Daily Agenda: Treasuries, U.S. Monetary Policy and Considerable Time

Markets focus on FOMC language in today’s release; ruble’s tumble continues; Bank of England stays course.


Kosuke Okahara

Much of the speculation in fixed income this morning is that the Federal Open Market Committee may finally drop the phrase “considerable time” from its language at its meeting today as growth projections are raised and markets prepare for a rate increase next year. Also on deck for the day are U.S. consumer price inflation figures for November, which are expected to register a marginal contraction for the month. Despite these expectations, yields on ten-year Treasuries continue to remain near multimonth lows, as global events drive a flight to safety. In a report issued yesterday, Gluskin Sheff market strategist David Rosenberg compared current global volatility to the 1997–’98 Asian financial crisis, when oil prices fell by more than 50 percent on weak demand forecasts and the U.S. dollar rose by nearly 20 percent against a trade-weighted basket. Rosenberg notes that during the period, “You would have thought we had a U.S. recession on our hands but we didn’t.” At that time, U.S. GDP averaged above 4 percent and unemployment declined despite global deflationary fears. For now at least, all data seems to indicate that the U.S. will also shrug of the current volatility in emerging markets as well.

Russia unable to stem ruble slide. After two days of double-digit percentage declines against the dollar and other benchmark currencies, the Russian ruble staged a temporary rebound today as Russia’s Finance Ministry liquidated foreign reserves. The rise proved short lived however, as the currency continues to exhibit extreme volatility. Yesterday multiple U.S. brokerages suspended trading in the ruble for clients as primary dealer banks withdrew from making markets.

Japanese exports disappoint. November trade data for Japan released today by the Ministry of Finance included export levels well below consensus forecasts at 4.9 percent year-over-year growth. A key challenge facing policymakers in the nation is soft external demand despite a weakened yen, as trading partners including China and Europe struggle to prop up growth.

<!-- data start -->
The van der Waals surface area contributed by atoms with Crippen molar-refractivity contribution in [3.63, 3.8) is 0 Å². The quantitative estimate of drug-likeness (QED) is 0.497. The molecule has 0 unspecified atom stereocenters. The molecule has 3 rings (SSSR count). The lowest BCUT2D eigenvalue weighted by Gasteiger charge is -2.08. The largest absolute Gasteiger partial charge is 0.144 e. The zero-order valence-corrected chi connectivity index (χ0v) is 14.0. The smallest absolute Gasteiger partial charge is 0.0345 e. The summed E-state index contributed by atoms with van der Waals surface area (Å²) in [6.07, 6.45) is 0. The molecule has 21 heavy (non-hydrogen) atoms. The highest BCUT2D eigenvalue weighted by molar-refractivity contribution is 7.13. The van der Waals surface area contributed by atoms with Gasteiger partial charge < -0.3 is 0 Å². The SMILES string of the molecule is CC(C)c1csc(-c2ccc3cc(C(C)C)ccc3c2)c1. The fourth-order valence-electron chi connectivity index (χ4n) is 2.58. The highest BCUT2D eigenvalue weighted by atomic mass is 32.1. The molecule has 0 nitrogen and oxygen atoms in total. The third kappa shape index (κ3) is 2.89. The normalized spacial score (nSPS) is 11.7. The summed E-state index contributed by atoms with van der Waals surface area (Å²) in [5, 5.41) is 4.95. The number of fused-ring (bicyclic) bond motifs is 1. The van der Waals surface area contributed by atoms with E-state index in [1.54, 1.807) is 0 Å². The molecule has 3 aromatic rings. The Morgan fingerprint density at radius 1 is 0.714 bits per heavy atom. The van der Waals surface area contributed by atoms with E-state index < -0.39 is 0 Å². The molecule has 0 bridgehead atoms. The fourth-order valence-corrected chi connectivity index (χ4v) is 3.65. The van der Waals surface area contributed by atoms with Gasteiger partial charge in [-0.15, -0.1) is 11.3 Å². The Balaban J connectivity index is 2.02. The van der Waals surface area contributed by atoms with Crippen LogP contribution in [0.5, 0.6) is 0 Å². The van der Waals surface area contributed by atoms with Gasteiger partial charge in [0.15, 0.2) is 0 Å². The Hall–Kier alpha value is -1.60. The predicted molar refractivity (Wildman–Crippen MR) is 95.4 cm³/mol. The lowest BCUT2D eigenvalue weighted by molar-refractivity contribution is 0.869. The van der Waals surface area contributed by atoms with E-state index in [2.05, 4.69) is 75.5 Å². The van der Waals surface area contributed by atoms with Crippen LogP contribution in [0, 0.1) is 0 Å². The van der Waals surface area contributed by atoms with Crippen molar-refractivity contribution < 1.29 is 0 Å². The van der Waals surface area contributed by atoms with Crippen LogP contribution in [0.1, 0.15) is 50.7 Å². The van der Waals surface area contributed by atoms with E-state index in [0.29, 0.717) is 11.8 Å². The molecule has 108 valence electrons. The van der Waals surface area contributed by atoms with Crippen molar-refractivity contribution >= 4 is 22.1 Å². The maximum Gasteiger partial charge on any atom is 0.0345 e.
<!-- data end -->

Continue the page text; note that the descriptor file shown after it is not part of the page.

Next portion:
No change in course for the Bank of England. Minutes from the Bank of England’s Monetary Policy Committee December 3 policy meeting released today revealed a 7-2 vote to keep benchmark interest rates at a record low as the bank’s leaders see positive growth signals as unlikely to drive inflation in the near term. The language in the release largely mirrored that of the November meeting.

FedEx Corp. releases earnings. Memphis–based shipping company FedEx Corp. announced earnings for the second quarter of fiscal 2015 at 7:30 am U.S. Eastern time. At $2.14 per share, the results were 36 percent higher than the same period last year, but well below analyst forecasts, which estimated share prices to exceed $2.20. FedEx announced two significant acquisitions this week, logistics provider Genco and international e-commerce services firm Bongo International.

Portfolio Perspective: The Outlook for U.S. TreasuriesFrancis Scotland, Brandywine Global


In November The Wall Street Journal reported that 47 out of 47 economists expect higher bond yields by the end of 2015. The U.S. economy is probably growing near 3 percent and inflation is hovering between 1 and 1.5 percent. Nominal gross domestic product growth, therefore, is more than 4 percent. It is easy to conclude that the conditions for a pent-up bear market are there, even though contrary opinion argues it won’t happen anytime soon.

The most likely explanation for this situation is that the U.S. is importing significant deflationary pressure from the rest of the world via a strong dollar.

In Germany, the five-year break-even inflation rate has collapsed to zero. This is Europe’s strongest economy and by far, its most competitive. Yet the downward convulsion in inflation expectations underscores the total failure of European monetary policy to avert deflation. No matter what European Central Bank president Mario Draghi says he is going to do about the central bank’s balance sheet, he still hasn’t done it. Russia’s conflict with the Ukraine and Western sanctions have only made things worse.

China’s authorities want to transform the nation from a mercantilist manufacturing export machine to a consumer-driven service economy. But efforts to shed excess capacity in manufacturing, along with too successful a campaign to deflate the property sector and purge corruption, have ended up in deflation. Producer price inflation in China has been negative for nearly three years and U.S. import prices from Asia are falling. The authorities have started to lean in the other direction but it will take a lot of effort to turn momentum in this economic ship.

Lastly, there are the emerging markets. Many have been raising rates since former Fed Chairman Bernanke’s famous taper tantrum talk. Fear of a 1990s-style emerging-markets crisis has provoked belt tightening and inflation fighting at a time of depressed demand around the world. Balance of payments for the Fragile Five are improving because of lower domestic absorption. No one is picking up the slack. The result is weak commodity prices, a global surplus of savings and a glut of capital.

Capital markets act as regulators of growth. Strength in the dollar and deflationary pressure abroad, therefore, are forcing the U.S. bond market to act as the counterweight in order to prop up the domestic economy. Reflationary policy from abroad is by far the most important development to watch for in terms of timing an end to the current bull run in U.S. Treasuries.

Francis Scotland is the director of global macro research at Brandywine Global, an asset management firm is a wholly owned, independently operated subsidiary of Legg Mason, headquartered in Philadelphia.